Fallen Fruit: the comfort of oppression, the chaos of change

Katherina Radeva in Fallen Fruit

Katherina Radeva in Fallen Fruit

Two Destination Language (“intercultural dialogues in theatrical forms”) present their second run of this tale about belonging, nationhood, identity and politics at York Theatre Royal Studio. Writer-director Katherina Radeva turns her unique energy to a playful, moving and colourful jigsaw of narratives ranging from the personal to the international, intertwined beautifully under the dramaturgy and direction of Alister Lownie, framed perfectly with sound by Tim Blazdell and lighting by Vince Field.

“Are we ready, comrades?”

The widely-acclaimed Fallen Fruit has won over critics and Fringe audiences alike, and it’s easy to see why. Everything about this succinct seventy-minute piece is structured and precise, while charming and galvanising. Radeva’s commanding persona takes us from classroom to countryside, coffee shop to gameshow, the kitchen to the Berlin Wall. Strolling the space with a cup of tea as we enter, she opens the show by conversing with the room over playground noise; “How are you? Have you had a good day? Have you had your dinner?” before teaching us the Bulgarian alphabet through call and response. She is controlled but encouraging, inviting disciplined engagement.

Dressed in small totems of a school or scouting uniform, she moves within a carefully constructed square marked out with hundreds of tiny cardboard boxes, some painted to denote letters and later ingenious character signifiers, others remaining a mystery. Sweet gimmicks such as drawing in the air with her finger introduce a sense of play. We learn how, “Back there, back then, where I come from…” there are a lot of flats, a lot of grey, and everything is red.

“The cockroaches get through. The noise gets through. I need to find the cracks.”

Two standing lamps, a stereo and a hanging striplight star add to a tangible, tactile environment we are encouraged to take note of. Sound is controlled from within both the performance space and the tech box, giving Radeva ownership of the story with subtle complementary shifts. This sense of ownership is revisited in various instances of responsibility; early on we hear how, “back there,” food is planted, grown, plucked and eaten by the same hands – people are connected to their surroundings and their input, creating their own living. And then, these trees reach a mid-life crisis, and Pink Floyd drives a revolution on Bulgarian TV. Radeva is forced to consider when anger is justified; when it is useful.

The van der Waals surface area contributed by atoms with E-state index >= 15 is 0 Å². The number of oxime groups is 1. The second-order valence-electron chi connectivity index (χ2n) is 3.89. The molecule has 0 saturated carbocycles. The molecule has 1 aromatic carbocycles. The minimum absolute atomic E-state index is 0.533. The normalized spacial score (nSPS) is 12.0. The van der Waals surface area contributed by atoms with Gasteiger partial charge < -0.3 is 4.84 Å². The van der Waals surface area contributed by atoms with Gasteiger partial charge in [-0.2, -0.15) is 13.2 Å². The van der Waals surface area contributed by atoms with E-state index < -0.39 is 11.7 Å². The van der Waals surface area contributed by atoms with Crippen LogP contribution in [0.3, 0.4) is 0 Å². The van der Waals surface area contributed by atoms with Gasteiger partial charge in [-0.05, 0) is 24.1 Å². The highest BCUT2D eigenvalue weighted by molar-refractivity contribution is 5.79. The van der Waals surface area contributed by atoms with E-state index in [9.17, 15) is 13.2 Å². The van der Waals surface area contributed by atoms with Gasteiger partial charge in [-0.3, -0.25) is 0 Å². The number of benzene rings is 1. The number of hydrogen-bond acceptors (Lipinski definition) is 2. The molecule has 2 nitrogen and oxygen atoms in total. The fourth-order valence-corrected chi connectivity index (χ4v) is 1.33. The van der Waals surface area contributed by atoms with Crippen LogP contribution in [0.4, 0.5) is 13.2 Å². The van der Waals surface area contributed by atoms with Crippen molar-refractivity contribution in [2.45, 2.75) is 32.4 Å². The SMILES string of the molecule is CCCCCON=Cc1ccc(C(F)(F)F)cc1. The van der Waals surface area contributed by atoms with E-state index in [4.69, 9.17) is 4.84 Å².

“Home isn’t a place, Stacey. It’s something we make. That’s freedom.”

Frida and Stacey, the rebel and the mouse, share a clandestine romance forced to the margins but spanning a lifetime, which forms a touchstone for Radeva’s story of many interweaving threads; survival and perseverance shining through the strands. Other highlights include a mischievous and cutting gameshow, What is… Boxed Up?!, in which the audience are pushed to decide on philosophical, economical and political matters, with a dash of Minnie Mouse and anarchy thrown into the mix. Correct answers are rewarded with coveted Junior Party Memberships, and a self-selected Authoritative Man helps us deliver a final bill.

“Voices can be heard. They can make a difference.”

The elemental, the bizarre and the inspiring come together again in the final beat, starting at a heartfelt gratitude for David Hasselhoff singing about freedom atop the Berlin Wall, developing into a pumped, meditative choreography of boxing moves and endurance, culminating in a salute to peace that draws all eyes forwards. We are disarmed and unified by the exponential optimism and vulnerability of fragile, disparate bodies standing up and connecting with world events from their corner of our planet through their televisions and their dreams. Ending with more tidbits of humour and humility from her own experience, Radeva addresses a White British audience with prompting expectation: think, hope, shout, strive, progress.

Read more about Two Destination Language here.

Tagged , , , , , , , , , , , . Bookmark the permalink.

Leave a Reply

Your email address will not be published. Required fields are marked *

This site uses Akismet to reduce spam. Learn how your comment data is processed.